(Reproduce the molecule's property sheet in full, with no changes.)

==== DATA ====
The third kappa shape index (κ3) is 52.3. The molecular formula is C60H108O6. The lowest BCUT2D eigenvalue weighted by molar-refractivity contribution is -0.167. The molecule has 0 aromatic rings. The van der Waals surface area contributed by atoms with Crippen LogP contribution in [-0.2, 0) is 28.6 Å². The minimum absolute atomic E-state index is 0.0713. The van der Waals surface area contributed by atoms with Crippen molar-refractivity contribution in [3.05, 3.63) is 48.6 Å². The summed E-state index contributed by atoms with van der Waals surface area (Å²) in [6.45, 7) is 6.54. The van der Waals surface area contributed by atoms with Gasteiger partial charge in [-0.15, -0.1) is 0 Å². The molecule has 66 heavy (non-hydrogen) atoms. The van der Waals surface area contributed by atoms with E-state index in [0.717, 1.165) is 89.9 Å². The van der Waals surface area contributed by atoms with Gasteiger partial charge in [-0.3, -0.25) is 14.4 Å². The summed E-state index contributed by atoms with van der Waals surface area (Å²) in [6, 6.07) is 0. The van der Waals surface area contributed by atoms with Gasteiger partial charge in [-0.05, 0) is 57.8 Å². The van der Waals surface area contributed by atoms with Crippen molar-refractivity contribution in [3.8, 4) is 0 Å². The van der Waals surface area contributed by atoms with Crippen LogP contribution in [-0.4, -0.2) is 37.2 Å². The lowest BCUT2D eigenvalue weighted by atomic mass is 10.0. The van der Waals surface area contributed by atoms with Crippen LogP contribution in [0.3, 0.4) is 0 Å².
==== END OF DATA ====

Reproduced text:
The third kappa shape index (κ3) is 52.3. The molecular formula is C60H108O6. The lowest BCUT2D eigenvalue weighted by molar-refractivity contribution is -0.167. The molecule has 0 aromatic rings. The van der Waals surface area contributed by atoms with Crippen LogP contribution in [-0.2, 0) is 28.6 Å². The minimum absolute atomic E-state index is 0.0713. The van der Waals surface area contributed by atoms with Crippen molar-refractivity contribution in [3.05, 3.63) is 48.6 Å². The summed E-state index contributed by atoms with van der Waals surface area (Å²) in [6.45, 7) is 6.54. The van der Waals surface area contributed by atoms with Gasteiger partial charge in [-0.15, -0.1) is 0 Å². The molecule has 66 heavy (non-hydrogen) atoms. The van der Waals surface area contributed by atoms with E-state index in [0.717, 1.165) is 89.9 Å². The van der Waals surface area contributed by atoms with Gasteiger partial charge in [-0.3, -0.25) is 14.4 Å². The summed E-state index contributed by atoms with van der Waals surface area (Å²) in [6, 6.07) is 0. The van der Waals surface area contributed by atoms with Gasteiger partial charge in [-0.05, 0) is 57.8 Å². The van der Waals surface area contributed by atoms with Crippen molar-refractivity contribution in [3.8, 4) is 0 Å². The van der Waals surface area contributed by atoms with Crippen LogP contribution in [-0.4, -0.2) is 37.2 Å². The lowest BCUT2D eigenvalue weighted by atomic mass is 10.0. The van der Waals surface area contributed by atoms with Crippen LogP contribution in [0.3, 0.4) is 0 Å².